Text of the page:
‘This is the most amazing day of my life’
ASPEN, Colo. – When asked earlier this week about pupil Torin Yater-Wallace’s prospects in the Winter X Games’ men’s ski superpipe competition, Travis Redd paused before offering a response.
“I just hope he shows the world what he’s capable of,” the Aspen Valley Ski and Snowboard Club freestyle coach said.
The world was watching Friday night – both on live television and under the lights at crowded Buttermilk. The Basalt youngster made quite a first impression.
Yater-Wallace shook off some early nerves and a fall to complete two clean runs – the last vaulting him to the top of the leaderboard with just one competitor remaining. He watched from the finish corral as France’s Kevin
Rolland laid down the run of the night to capture his second-consecutive gold medal in dramatic fashion with a score of 93.66.
For Yater-Wallace, who finished with a 92.66, silver sure felt as good as gold. For Winter X 15’s youngest athlete, a lifelong dream had been realized – less than two months after his 15th birthday.
“I can’t even talk right now. I’m just in shock that I just did that,”
Yater-Wallace said later, sitting alongside Rolland and boyhood idol Simon Dumont, who finished third with a 90.33, “This is the most amazing day of my life.”
The evening did not start auspiciously. Flat light during the first run caused problems for much of the field, including Yater-Wallace, who landed awkwardly on his second hit down the 567-foot pipe, fell and skidded to a stop.
“There were definitely nerves. I went a little bigger than expected and had a little different takeoff on that second trick,” he said. “I should not have had any expectations. There was no reason to have pressure, but I’m only human.”
Moments before dropping in a second time, cameras captured Yater-Wallace gathering his thoughts as he stared intently at the snow.
“I was just thinking, ‘god, please let me land this run, even if it’s not perfect,'” he recalled. “I wanted to get one out of the so I could have a confidence boost.”
He succeeded, completing a technically sound run capped with an alley-oop double flatspin. The partisan hometown crowd erupted when an 87.60 flashed across the screen, putting Yater-Wallace in second place.
Dumont, who competed in his first Winter X Games when Yater-Wallace was just 5, held onto the top spot after two runs. The Bethel, Maine, product shook off a gruesome first-run fall (he ran out of pipe on his final hit, slammed into the decking and fell more than 20 feet to the pipe bottom) with a second attempt that featured two double corked 1260s and the signature amplitude that has made him a fan favorite.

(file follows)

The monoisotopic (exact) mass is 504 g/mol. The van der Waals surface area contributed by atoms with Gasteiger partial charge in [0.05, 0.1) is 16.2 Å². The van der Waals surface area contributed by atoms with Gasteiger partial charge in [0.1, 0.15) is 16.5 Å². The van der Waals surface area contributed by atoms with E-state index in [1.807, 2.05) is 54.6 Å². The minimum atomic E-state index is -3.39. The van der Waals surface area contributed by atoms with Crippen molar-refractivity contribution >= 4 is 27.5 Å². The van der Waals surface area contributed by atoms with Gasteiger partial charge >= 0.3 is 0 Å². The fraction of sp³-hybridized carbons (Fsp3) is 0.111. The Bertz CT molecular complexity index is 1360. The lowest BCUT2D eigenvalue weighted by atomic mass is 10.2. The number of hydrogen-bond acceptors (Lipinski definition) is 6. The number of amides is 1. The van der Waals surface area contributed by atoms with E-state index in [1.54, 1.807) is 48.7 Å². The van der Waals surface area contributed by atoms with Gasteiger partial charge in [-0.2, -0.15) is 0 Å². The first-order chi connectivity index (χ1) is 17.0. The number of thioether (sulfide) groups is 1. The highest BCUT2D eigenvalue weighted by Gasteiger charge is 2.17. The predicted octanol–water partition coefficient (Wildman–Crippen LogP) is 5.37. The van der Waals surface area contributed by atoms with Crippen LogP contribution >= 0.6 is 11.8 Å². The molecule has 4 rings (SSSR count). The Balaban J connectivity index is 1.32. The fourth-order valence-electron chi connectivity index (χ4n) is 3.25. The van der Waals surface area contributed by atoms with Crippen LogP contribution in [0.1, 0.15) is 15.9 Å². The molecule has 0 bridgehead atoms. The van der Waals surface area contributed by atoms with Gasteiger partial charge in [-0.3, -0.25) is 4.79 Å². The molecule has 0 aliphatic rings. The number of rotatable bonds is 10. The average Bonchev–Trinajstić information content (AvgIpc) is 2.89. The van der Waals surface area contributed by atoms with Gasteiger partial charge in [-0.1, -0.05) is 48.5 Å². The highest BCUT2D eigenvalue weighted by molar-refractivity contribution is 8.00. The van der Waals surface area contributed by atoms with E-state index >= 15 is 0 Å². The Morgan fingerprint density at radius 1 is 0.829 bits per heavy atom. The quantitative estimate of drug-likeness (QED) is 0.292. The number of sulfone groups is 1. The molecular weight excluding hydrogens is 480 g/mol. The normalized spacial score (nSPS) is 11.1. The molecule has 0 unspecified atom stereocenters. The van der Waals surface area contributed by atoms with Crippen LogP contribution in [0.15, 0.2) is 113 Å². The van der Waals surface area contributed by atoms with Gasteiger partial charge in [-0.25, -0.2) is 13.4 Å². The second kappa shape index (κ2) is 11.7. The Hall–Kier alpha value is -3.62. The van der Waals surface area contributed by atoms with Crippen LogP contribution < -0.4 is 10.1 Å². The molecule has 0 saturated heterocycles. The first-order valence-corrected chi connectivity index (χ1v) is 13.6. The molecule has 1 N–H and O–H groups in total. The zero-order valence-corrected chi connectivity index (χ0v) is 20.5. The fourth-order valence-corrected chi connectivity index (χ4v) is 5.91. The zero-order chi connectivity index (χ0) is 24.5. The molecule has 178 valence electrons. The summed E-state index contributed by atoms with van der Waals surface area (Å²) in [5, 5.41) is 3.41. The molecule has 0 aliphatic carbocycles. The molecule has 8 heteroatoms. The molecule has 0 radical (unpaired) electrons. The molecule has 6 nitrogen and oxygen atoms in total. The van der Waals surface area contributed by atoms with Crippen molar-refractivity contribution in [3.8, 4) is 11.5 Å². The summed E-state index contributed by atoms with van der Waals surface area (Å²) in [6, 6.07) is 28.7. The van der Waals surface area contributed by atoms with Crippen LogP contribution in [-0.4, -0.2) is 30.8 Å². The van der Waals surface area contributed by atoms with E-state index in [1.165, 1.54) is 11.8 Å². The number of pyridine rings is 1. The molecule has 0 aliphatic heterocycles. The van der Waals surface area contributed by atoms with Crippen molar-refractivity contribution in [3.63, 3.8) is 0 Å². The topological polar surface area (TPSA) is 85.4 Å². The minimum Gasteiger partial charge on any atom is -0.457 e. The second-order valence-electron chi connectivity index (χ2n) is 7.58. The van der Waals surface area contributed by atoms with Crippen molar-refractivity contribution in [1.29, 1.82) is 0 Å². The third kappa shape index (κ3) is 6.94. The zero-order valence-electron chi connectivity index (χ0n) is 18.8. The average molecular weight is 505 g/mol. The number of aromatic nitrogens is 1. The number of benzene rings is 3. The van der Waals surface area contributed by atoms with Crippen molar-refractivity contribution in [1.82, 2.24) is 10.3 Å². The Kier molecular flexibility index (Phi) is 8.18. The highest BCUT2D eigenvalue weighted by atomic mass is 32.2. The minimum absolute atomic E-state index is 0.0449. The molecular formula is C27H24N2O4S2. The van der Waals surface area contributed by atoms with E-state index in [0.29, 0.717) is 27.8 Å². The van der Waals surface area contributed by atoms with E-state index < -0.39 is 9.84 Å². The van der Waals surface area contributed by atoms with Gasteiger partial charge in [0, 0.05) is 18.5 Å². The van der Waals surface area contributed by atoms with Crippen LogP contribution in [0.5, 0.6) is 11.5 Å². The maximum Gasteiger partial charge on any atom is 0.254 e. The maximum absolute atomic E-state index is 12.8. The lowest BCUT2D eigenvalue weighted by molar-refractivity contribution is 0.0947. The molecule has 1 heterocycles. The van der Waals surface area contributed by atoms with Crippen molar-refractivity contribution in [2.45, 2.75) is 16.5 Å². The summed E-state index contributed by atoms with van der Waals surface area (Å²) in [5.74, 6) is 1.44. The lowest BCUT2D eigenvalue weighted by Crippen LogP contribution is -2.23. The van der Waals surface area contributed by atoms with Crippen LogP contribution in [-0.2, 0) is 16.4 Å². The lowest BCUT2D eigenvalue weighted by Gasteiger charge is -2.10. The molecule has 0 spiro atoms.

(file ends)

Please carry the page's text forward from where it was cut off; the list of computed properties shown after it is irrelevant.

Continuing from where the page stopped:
“I got a little bit lower score than I expected,” Dumont said. “I had everything I needed to bring home gold. I just didn’t do it.”
The two-time Winter X superpipe gold medalist could not best that mark on his final effort. Yater-Wallace, his team Target cohort, took advantage.
The Aspen High freshman opened with an alley-oop flatspin 540, then upped the ante with a double corked 1260. After a 900 and corked 540,
Yater-Wallace, looking more like a wily veteran than a wide-eyed first-timer, finished once more with an alley-oop double flatspin.
He raised both poles in the air moments after stomping the landing. The athlete who passed some time Thursday night watching YouTube clips of previous Winter X pipe performances had created a highlight-reel caliber display of his own.
It took time for the weight of the moment to register.
“I still don’t believe it,” he joked. “I can’t tell you how happy I was. Waiting for my score was crazy. I didn’t expect to be in first.”
His grasp on gold lasted mere minutes. Rolland, who fell on both of his opening runs, wowed judges with a technical display ‹ and helped France capture its third consecutive victory in this event.
“I won last year but it was different this year. Š The pressure was just so high at the top,” said Rolland, whose 95.00 in 2010 was the second-highest score in Winter X ski pipe history. “Then I hit my double at the end and I was like,’Yeah, it’s done now.'”
Added Yater-Wallace: “It actually wasn’t too nerve-wracking (watching
Rolland). “That was the best run I’ve ever seen.”
Yater-Wallace, a former pipe forerunner here, was more than happy to have silver draped around his neck.
He now is the youngest male athlete to medal at Winter X.
“I’m psyched for Torin. It’s awesome to see him out there throwing it down,” Dumont said. “It’s not an easy thing to get on Target. We realized his
potential. He proved us right tonight.”
Added Rolland: “He’s incredible. Only when I was 15, I was about to do like a 900 in the pipe. He finished second at X Games, so it’s great. Congrats, buddy.”